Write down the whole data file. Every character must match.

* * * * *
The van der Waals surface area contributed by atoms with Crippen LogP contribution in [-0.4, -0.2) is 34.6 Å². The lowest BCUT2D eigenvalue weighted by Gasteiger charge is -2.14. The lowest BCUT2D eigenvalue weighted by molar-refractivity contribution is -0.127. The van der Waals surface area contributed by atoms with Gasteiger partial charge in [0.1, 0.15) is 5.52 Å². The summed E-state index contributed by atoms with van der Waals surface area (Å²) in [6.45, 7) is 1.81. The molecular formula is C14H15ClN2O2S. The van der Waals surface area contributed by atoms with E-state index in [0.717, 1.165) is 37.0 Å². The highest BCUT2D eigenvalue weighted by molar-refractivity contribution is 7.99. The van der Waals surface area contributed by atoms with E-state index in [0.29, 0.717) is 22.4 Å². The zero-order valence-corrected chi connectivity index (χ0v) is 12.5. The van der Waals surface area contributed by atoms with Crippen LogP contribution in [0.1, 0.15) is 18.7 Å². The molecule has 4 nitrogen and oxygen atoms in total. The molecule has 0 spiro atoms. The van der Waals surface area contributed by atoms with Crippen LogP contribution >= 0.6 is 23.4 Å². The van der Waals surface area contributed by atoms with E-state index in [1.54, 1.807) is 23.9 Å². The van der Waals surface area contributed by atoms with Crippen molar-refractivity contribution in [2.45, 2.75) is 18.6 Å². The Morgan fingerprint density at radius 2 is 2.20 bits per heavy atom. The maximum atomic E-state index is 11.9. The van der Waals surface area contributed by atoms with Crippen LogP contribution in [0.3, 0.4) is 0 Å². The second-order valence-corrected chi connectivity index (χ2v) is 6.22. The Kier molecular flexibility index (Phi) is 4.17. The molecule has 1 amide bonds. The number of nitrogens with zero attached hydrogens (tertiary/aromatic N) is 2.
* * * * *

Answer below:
The van der Waals surface area contributed by atoms with Crippen LogP contribution in [-0.4, -0.2) is 34.6 Å². The lowest BCUT2D eigenvalue weighted by Gasteiger charge is -2.14. The lowest BCUT2D eigenvalue weighted by molar-refractivity contribution is -0.127. The van der Waals surface area contributed by atoms with Gasteiger partial charge in [0.1, 0.15) is 5.52 Å². The summed E-state index contributed by atoms with van der Waals surface area (Å²) in [6.45, 7) is 1.81. The molecular formula is C14H15ClN2O2S. The van der Waals surface area contributed by atoms with E-state index in [0.717, 1.165) is 37.0 Å². The highest BCUT2D eigenvalue weighted by molar-refractivity contribution is 7.99. The van der Waals surface area contributed by atoms with E-state index in [0.29, 0.717) is 22.4 Å². The zero-order valence-corrected chi connectivity index (χ0v) is 12.5. The van der Waals surface area contributed by atoms with Crippen LogP contribution in [0.1, 0.15) is 18.7 Å². The molecule has 4 nitrogen and oxygen atoms in total. The molecule has 0 spiro atoms. The van der Waals surface area contributed by atoms with Crippen LogP contribution >= 0.6 is 23.4 Å². The van der Waals surface area contributed by atoms with E-state index in [1.54, 1.807) is 23.9 Å². The van der Waals surface area contributed by atoms with Crippen molar-refractivity contribution in [2.45, 2.75) is 18.6 Å². The Morgan fingerprint density at radius 2 is 2.20 bits per heavy atom. The maximum atomic E-state index is 11.9. The van der Waals surface area contributed by atoms with Crippen LogP contribution in [0.3, 0.4) is 0 Å². The second-order valence-corrected chi connectivity index (χ2v) is 6.22. The Kier molecular flexibility index (Phi) is 4.17. The molecule has 1 amide bonds. The number of nitrogens with zero attached hydrogens (tertiary/aromatic N) is 2.